Michigan Basketball Recruiting: Eli Brooks Commits To Michigan
Michigan pulled the upset tonight when Spring Grove, Pa. 2017 point guard Eli Brooks (6-2, 165) committed to the Wolverines over offers from childhood favorite Villanova, N.C. State, Ohio State, Kansas State and others.
A relative unknown before the summer, Brooks blew up in the spring AAU season and enjoyed an outstanding visit to U-M this summer. He told TheWolverine.com Michigan felt different than the other schools and he felt like he was a great fit.
That was the difference when head coach John Beilein offered.
"They offered tonight [July 19]," Brooks said, adding his decision was "just a feel."
Brooks joins shooting guard Jordan Poole (6-3, Rivals.com's No. 102 senior nationally) of LaPorte, Ind., La Lumiere (formerly of Milwaukee King) in the 2017 class. The Wolverines have also signed Kentucky transfer Charles Matthews (6-7) ... he'll be eligible in 2017, as well, giving the Wolverines a formidable trio.
"In his area, Brooks is known as a scorer, putting up over 25 ppg for Spring Grove High School as a junior," CityofBasketballLove reported. "However, his biggest strength is his ability to run a team. Brooks plays the game at a great pace. He never allows the defense to speed him up, and makes his teammates better every time he touches the floor. His jump shot has continued to improve and he his now knocking down outside shots on a consistent basis.
"A super-stock riser over the last few months, Brooks' amazing 2016 summer was capped off with a commitment to Michigan. But he's proven he's a true high-major guard of late - he's completely unflappable, limits his mistakes as well as anybody around, and is a knockdown shooter from all over the court who also makes his teammates better both in his style of play and his leadership. Has been a winner at every level and will only make a program better at the high-major level, even if he's not a four-year starter."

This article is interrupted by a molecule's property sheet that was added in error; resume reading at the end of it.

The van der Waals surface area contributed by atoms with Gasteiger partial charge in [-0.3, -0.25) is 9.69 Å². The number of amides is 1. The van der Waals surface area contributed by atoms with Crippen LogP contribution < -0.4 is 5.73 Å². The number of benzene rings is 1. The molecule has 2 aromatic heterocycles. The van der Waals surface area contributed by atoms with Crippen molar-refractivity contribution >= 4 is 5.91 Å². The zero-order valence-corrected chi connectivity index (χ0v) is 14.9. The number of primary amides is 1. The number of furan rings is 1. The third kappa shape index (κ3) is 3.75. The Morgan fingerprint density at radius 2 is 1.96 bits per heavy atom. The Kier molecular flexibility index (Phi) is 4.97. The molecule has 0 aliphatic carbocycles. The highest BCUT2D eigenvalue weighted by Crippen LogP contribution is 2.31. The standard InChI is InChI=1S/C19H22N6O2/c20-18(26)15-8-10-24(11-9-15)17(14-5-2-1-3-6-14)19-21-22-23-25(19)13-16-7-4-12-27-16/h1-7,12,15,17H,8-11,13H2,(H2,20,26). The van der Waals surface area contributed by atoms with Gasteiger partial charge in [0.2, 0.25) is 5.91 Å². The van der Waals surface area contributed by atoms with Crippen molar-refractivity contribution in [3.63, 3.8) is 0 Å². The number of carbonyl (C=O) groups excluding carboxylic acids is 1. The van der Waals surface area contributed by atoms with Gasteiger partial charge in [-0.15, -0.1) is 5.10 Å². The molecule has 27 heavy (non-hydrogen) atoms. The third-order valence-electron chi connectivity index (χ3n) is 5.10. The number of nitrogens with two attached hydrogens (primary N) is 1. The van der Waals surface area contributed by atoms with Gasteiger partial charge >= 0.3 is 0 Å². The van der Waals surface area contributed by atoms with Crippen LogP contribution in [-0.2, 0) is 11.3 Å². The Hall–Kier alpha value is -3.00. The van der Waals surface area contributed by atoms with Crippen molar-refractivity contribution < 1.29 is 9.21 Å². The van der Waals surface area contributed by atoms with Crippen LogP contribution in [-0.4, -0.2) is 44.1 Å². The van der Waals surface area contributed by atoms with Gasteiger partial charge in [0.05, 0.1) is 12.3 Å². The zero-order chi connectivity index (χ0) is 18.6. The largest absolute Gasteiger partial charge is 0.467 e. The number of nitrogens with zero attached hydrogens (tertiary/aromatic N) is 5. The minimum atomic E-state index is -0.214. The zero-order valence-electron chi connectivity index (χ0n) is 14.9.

“He’s very smooth,” PennLIve.com’s Patrick Strohecker told TheWolverine.com last month. “He’s not physically imposing, but he’s very quick and, at least locally, he dominates games, as he should be doing. He’ll need to put some weight on at the D-I level, but right now, he has no problem taking over games and dominating them.”
His coach, James Brooks, also happens to be his father. James Brooks said a Kansas State offer really opened the floodgates on his son’s recruitment.
“I think that put him on that level. That was the beginning of it,” he said. “Then Jersey Shore Warriors (AAU) coach Tony Sagona is friends with Coach [John] Beilein. That was the beginning of the connection. We set up a visit to Ohio State via a connection with coach Chris Jent, and [Michigan assistant] Billy Donlon said, ‘you’re only three hours away … come on up and see us.’ On Father’s Day we were able to do it.”
The visit gave the younger Brooks a feeling that never left.
“He felt at home at it,” his father said. “For a bigger campus, it had that feel that the guys were connected with the rest of the university. It wasn’t separate. We drove around with coach Beilein, who took enough time to spend the whole tour with us and showed us in person he cared about Eli being there, that we were there. It felt good.
“Another part of what it is, is Michigan is Michigan. There are some things that you can’t get anywhere else in the country, but I think they also showed the side of while wanting to be competitive, they also want to get the right kids in. They think Eli is that type of kid in terms of their feedback to us.”
Brooks shot 41 percent from three-point range as a junior, making 79 in 29 games, but his midrange game is where it all starts. He has a nice 15-foot pull-up, his dad reports, and can score at all three levels. He’s an 82 percent free throw shooter and shot over 150 free throws, and he averaged a double double with rebounds.
“Coach Beilein has been saying he really enjoys my game, especially how I run a team, the way I see the floor and stuff and the way I can shoot,” the younger Brooks said last week. “That’s definitely one thing I’ve improved. I made 79 threes for my high school team this year.”
Brooks earned class AAA first-team, all-state honors in leading Spring Grove to a 25-4 record and its first state playoff appearance in school history.